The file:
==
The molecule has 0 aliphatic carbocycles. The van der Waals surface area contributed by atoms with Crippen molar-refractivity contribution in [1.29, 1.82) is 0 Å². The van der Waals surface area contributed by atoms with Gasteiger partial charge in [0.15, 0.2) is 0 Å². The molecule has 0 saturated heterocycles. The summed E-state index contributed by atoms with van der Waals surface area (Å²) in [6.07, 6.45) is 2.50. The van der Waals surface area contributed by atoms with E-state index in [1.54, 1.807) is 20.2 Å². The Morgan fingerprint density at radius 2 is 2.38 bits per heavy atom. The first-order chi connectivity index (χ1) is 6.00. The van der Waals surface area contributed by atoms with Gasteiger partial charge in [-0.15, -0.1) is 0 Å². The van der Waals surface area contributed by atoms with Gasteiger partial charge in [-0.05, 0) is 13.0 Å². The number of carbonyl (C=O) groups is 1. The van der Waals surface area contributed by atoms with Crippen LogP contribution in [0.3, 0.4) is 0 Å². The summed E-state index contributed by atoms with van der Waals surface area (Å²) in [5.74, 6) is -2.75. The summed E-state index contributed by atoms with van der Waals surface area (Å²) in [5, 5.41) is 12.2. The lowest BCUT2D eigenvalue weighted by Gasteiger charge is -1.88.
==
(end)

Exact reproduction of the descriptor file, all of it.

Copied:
The molecule has 0 aliphatic carbocycles. The van der Waals surface area contributed by atoms with Crippen molar-refractivity contribution in [1.29, 1.82) is 0 Å². The van der Waals surface area contributed by atoms with Gasteiger partial charge in [0.15, 0.2) is 0 Å². The molecule has 0 saturated heterocycles. The summed E-state index contributed by atoms with van der Waals surface area (Å²) in [6.07, 6.45) is 2.50. The van der Waals surface area contributed by atoms with E-state index in [1.54, 1.807) is 20.2 Å². The Morgan fingerprint density at radius 2 is 2.38 bits per heavy atom. The first-order chi connectivity index (χ1) is 6.00. The van der Waals surface area contributed by atoms with Gasteiger partial charge in [-0.15, -0.1) is 0 Å². The van der Waals surface area contributed by atoms with Gasteiger partial charge in [-0.05, 0) is 13.0 Å². The number of carbonyl (C=O) groups is 1. The van der Waals surface area contributed by atoms with Crippen LogP contribution in [0.3, 0.4) is 0 Å². The summed E-state index contributed by atoms with van der Waals surface area (Å²) in [5.74, 6) is -2.75. The summed E-state index contributed by atoms with van der Waals surface area (Å²) in [5, 5.41) is 12.2. The lowest BCUT2D eigenvalue weighted by Gasteiger charge is -1.88.